It's a moment of collective ecstasy: Soccer striker Sun Feng scores with three minutes left. Ripping off his jersey, he sprints to the stands as 60,000 fans, oblivious to pouring rain, just go bonkers over their "Northwest Wolves."
Chinese have long been sports crazy. The country is holding its breath for Friday's decision that may give the 2008 summer Olympics to Beijing. But only in recent years have regional pro teams sprung up in the People's Republic; for the first time, sports fans here are getting passionate about their local heroes.
Pro teams are on the rise in China's regions, in parallel with the rise of free markets. Observers say there's a new "regional emphasis" as local governments compete for private business, and soccer clubs are part of this awakening of local identity. When the Wolves beat the big city clubs, says one fan, "We think we are great, too."
Here in Xian, most famous for its silent, tomb-guarding terra cotta warriors, the soccer team has inspired all kinds of new expression: mascots, Internet fan clubs, half-time shows, and rivalries. Soccer statistics are memorized, old games rehashed, strategies analyzed.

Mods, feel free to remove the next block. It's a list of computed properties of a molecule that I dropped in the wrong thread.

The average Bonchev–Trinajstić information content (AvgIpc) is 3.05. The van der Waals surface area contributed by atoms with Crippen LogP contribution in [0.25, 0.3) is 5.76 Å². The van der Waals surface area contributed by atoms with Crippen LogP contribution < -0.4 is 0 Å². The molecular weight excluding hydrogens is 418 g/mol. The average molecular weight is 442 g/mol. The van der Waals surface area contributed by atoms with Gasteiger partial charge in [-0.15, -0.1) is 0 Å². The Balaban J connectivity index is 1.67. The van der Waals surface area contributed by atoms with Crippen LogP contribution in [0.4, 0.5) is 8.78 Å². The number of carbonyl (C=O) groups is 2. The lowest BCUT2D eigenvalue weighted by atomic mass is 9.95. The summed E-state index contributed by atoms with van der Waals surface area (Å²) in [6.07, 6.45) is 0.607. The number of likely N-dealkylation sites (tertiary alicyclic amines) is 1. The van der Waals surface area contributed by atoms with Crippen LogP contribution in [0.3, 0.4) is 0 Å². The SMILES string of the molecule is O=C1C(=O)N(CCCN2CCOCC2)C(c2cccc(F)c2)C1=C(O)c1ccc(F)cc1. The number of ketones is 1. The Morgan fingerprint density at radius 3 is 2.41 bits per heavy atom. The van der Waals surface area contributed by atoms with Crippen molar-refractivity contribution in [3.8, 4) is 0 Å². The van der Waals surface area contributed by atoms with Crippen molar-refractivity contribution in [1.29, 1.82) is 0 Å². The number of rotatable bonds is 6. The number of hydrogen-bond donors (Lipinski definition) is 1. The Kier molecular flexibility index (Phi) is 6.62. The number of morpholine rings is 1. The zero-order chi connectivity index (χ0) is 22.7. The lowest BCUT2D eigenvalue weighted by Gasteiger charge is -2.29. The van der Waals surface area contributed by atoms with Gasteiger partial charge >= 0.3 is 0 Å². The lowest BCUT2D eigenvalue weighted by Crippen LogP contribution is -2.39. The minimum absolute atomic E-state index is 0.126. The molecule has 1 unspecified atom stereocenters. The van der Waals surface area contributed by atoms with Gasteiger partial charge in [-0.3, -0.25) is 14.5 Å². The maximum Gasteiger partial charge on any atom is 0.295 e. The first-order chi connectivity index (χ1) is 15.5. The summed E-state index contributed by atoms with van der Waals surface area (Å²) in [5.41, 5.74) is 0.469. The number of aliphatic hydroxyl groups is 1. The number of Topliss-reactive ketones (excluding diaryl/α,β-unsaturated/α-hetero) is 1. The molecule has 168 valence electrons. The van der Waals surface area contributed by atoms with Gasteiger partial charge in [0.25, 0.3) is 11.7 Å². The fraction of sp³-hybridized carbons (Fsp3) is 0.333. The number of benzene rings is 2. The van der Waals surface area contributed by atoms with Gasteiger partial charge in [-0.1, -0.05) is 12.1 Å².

That may sound fairly tame. But having started only a few years ago here, such rituals are treated as something very fresh. "We usually dress and act [more] formally. So it is a fun surprise when rich people put paint on their faces," says a Xian ticketbuyer, after watching fans made up like movie stars drive around the stadium parking lot in open cars. "When you root for your team, you can express yourself without any limits."
As well, sports copy has become one of the freest - and least censored - forms of writing in China. Fans say they love the idea of shouting at the top of their lungs and chatting in the stands with friends. Not long ago, such activities might have seemed bourgeois.
"Only in a soccer stadium can you express yourself so fully, with no penalty," says one fan. "You can shout at the coach. You can shout at the umpire. You can even shout at the head of the soccer association, and he's nearly a government official."
For much of the 20th century, China underwent various projects to create a unified "national identity." Under founder of the republic Sun Yat-sen, and then more severely under Mao Zedong, regional differences and traditions were supplanted or "erased" to create a modern China.
Now, "Regionalism is making a comeback in language, dialects, and even in local products like tea, and art styles," says Dru Gladney, professor of Asian studies at the University of Hawaii.
By consensus, no local sports team in China has more enthusiastic fans than Xian. This is a proud heritage city of 3 million, capital of the mighty Tang Dynasty in the 7th century, and once one of the most cosmopolitan stops on the Silk Road. Of late, however, Xian has felt a little forlorn. Now something of a metropolitan outpost - "the gateway to the northwest" - it has yet to benefit from the 1990s investment boom in the east and south.
So it was a great morale boost when, last year, the Wolves played well enough to rise out of Division 2 into the more celestial Division 1.